Bayan Muna Partylist and Gabriela Women's Partylist groups led a picket in front of the University of Negros Occidental-Recoletos yesterday opposing House Bill 6069 authored by Bacolod Rep. Anthony Golez Jr. that would convert government hospitals into corporations.
The picket was staged while a forum/public consultation on the measure was being held by Golez inside the school campus.
House Bill 6069 authored by Golez and (Neg. Occ. 3 rd District) Rep. Alfredo Marañon III, intends to covert public hospitals into national government-owned and controlled corporations (GOCC's) and turn them into independent money-making entities responsible for generating their own funding.
Pia Garduce, chief of staff of GWP Rep. Emmi de Jesus, yesterday said there are 26 tertiary hospitals targeted by the bill for “corporatization” in the country and four of these are found in the Visayas.
She said “corporatization” has no other meaning but privatization. In promoting profiteering in health service delivery, the cost of health services will increase, thereby displacing charity patients, she said.
However, Golez said during the public consultation, that privatization and corporatization are not the same. He said he is against the privatization of existing government hospitals.
He said the bill is not anti-poor because if a government hospital is corporatized, health services will be more accessible to the poor.
The hospitals will be allowed to engage in income-generating activities and the income from it can be used to subsidize services for the poor, upgrade facilities and equipment, he said.
Long bureaucratic processes will be cut and the corporatized hospitals will be more responsive to the needs of the people, Golez said.
Maria Lourdes Sanchez, secretary of the Committee on Health of the House of Representatives, said the bill is still under committee deliberation.
Bayan Muna-Negros chairman Alejandro Deoma said that since 2008, the budget of government owned hospitals has been increasing. If government wants to improve the facilities and services of its hospitals, it should increase the budget for these institutions, he said. The government hospital is the only sanctuary left for the poor, he added.
Frances Bondoc, GWP deputy secretary said that for the 2013 proposed national budget, P56.8 billion for health services spells a mere P1.69 for each Filipino per day. Government should increase the budget for health services, she said.
Garduce said that, based on experience in exiting GOCC hospitals, procedures and diagnostic procedures at the Philippine Heart Center, Lung Center of the Philippines, Philippine Children's Medical Center, and National Kidney and Transplant Institute, are more expensive compared to other public and even private hospitals.
She said “corporatization” will affect health workers' job security, benefits and rights and will deprive indigent patients access to health services.
The aim is for the government to be liberated from the maintenance and other operating expenditures of the hospitals, leaving the responsibility of funding to the hospital themselves, she said.
Rina Amacio, GWP vice president for Visayas, said they are launching a massive campaign against H.B. 6069 of Golez and H.B. 6145 of House Deputy Speaker Northern Samar Rep. Raul Daza or an “Act Instituting a Corporate Restructuring Program for National Government Hospitals.”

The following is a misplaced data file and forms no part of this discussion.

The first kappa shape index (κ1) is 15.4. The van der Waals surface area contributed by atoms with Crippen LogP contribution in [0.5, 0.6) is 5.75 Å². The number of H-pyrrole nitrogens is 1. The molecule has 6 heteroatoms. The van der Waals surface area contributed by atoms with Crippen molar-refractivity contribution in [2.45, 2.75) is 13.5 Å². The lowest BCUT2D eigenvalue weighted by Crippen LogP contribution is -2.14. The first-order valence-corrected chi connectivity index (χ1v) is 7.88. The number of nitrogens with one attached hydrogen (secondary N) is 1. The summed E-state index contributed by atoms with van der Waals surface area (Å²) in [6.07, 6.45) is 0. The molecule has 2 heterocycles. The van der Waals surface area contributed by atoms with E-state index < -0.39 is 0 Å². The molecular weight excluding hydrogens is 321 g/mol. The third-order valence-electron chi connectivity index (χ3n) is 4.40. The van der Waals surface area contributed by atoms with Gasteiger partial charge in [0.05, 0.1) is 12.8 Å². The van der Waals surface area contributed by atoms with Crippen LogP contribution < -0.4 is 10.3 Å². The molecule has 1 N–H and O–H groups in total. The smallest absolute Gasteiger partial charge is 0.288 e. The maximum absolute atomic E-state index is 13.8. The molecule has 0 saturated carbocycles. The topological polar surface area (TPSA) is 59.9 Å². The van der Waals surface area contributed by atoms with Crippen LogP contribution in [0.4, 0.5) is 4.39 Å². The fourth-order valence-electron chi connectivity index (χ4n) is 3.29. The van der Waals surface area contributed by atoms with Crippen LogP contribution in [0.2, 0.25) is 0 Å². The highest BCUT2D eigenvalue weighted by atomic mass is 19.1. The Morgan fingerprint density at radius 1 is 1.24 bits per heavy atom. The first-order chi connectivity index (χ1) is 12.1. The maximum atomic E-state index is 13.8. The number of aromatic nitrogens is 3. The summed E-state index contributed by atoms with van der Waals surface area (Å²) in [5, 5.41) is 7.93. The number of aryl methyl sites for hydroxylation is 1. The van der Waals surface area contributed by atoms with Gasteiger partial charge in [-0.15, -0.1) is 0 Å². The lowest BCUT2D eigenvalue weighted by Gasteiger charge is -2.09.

Rhodora Badayos, chairman of Samakana Urban Poor, said they are one in pushing for the junking of the bill that will only kill Filipinos especially the poor.
Dr. Fresco Yapendon of the Philippine Academy of Medical Specialists said their organization will try to weigh the advantages and disadvantages of the bill.
Dr. Robert So of PhilHealth said the Department of Health has set aside about P12 billion for the enrollment of the poorest of the poor in PhilHealth. He said it is the health insurance that will take care of the hospital expenses of its members.
A representative of Association of Health Workers said the bill has no provision that hospital employees will be automatically absorbed.
Golez said there will be no displacement of current employees of hospitals that will be corporatized.
He said health insurance is the most important of all. With health insurance anyone can avail of the services of a private hospital, he said.
“There is no difference between the government and private hospital if you have health insurance,” Golez said. He also said there are no public hospitals in London and the U.S.
EVERYONE NOT ELIGIBLE
Garduce said not all the poor are eligible to become beneficiaries of PhilHealth indigent program subsidized by the government.
Only those who are identified through the National Household Targeting System by the Department of Social Welfare and Development are automatically enrolled in the PhilHealth sponsored program and can avail of the No Balance Billing (NBB), she said.
Golez also claimed that said when government hospitals become government-owned and controlled corporations, they can act on their own and no longer need approval from the DOH.
Also present were Undersecretary Ted Herbosa of the DOH, Councilors El Cid Familiaran, Catalino Alisbo, a representative of Councilor Em Ang, Sum-ag Parish Priest Fr. Aniceto Buenafe, Bayan Muna chairperson Alejandro Deoma, Jewel Mae Lobaton-Pimentel, some barangay captains, students, and other stakeholders.*CGS